©2015, all rights reserved. Sara Vance.

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15 Tips for Fixing Constipation (Without Miralax!)

March 29, 2017
15 Tips for Fixing Constipation

Occasional mild constipation can happen to anyone – often it is due to a stressful event, interruptions to your routine, or diet (maybe you were traveling, or you just went a little crazy with the cheese plate).  But generally, as long as you get back to you normal routine or diet, or the stress subsides – the constipation will resolve and you will be feeling normal in a day or so.  If you have ever had occasional constipation, you know the feeling – discomfort, bloating, feeling full, gassy and sluggish.  Now imagine what it would be like to feel that way most of the time. Chronic constipation is hte #1 cause of kids’ belly pain, and a common reason to miss school and activities. In addition – being constipated can impede the body’s ability to detoxify. When constipation is ongoing or chronic, it generally is a signal that something is amiss somewhere in the digestion and elimination process – with the organs, the nerves, and anywhere along the gastrointestinal tract.

In some cases, constipation can become a medical emergency. According to this article by Dr. Mercola – Constipation Emergencies are on the Rise, “there was a 42 percent increase in ER visits for constipation in the US between 2006 and 2011.” If chronic constipation goes on for a long time, it could leads to a blockage, also known as fecal impaction.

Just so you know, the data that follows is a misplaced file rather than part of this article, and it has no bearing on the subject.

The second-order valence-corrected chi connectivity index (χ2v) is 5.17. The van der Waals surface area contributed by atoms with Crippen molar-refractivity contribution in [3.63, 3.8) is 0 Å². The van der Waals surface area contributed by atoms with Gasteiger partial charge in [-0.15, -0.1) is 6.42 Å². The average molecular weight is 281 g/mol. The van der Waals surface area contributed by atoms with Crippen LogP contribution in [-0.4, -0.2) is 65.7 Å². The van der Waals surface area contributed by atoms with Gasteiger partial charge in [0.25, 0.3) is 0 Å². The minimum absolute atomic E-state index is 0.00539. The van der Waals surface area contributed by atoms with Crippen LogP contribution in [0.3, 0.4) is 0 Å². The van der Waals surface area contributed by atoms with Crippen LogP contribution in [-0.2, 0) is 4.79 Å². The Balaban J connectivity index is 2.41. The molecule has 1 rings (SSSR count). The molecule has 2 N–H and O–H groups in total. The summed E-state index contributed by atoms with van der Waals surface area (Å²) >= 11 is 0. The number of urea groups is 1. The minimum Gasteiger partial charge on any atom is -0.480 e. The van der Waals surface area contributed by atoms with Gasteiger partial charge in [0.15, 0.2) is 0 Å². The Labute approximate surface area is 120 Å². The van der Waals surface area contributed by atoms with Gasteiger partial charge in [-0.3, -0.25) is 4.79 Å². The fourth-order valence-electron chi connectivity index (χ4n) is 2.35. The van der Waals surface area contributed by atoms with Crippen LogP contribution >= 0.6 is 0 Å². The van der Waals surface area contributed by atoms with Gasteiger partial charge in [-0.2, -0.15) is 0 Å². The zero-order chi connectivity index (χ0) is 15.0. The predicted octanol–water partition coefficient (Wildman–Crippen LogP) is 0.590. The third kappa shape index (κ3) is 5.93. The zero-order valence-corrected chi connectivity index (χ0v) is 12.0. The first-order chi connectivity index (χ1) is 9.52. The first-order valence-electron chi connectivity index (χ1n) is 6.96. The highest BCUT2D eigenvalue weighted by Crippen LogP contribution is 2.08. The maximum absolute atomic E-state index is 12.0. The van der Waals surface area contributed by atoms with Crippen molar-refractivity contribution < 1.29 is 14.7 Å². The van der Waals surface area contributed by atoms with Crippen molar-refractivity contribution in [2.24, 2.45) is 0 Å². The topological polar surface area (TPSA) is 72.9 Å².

What is constipation? Look before you flush!

Not everyone agrees on the definition of constipation – some experts say as long as you “go” 3 times a week, you are fine. But most natural & holistic health practitioners say anything less than 1 daily movement is constipation. You should look before you flush, because another way to identify constipation is by the quality of the stool – even if you are passing stool – if they are hard, little pebbles – it is considered constipation.  (see below Bristol stool chart).  Another consideration is when you are not completely emtpying the bowel – incomplete evacuations are another sign of constipation.  Also – if someone has to strain every time they go in order to pass the stool – this is another sign of constipation.  The ideal situation is to have at least one complete evacuation of the bowel daily with a type 3 or 4 bowel movement on the Bristol Stool chart – which is a smooth and easy to pass stool.  Some people may pass more than 1 daily.

Screen Shot 2017-03-27 at 11.36.11 AM

Underlying Causes of Constipation:

Chronic constipation can be caused by a long list of issues including:

  • picky eating
  • highly processed diets
  • undiagnosed food sensitivities (dairy tends to be a common culprit)
  • being sedentary, lack of exercise
  • low fiber consumption (or oddly enough, in some cases too much fiber consumption)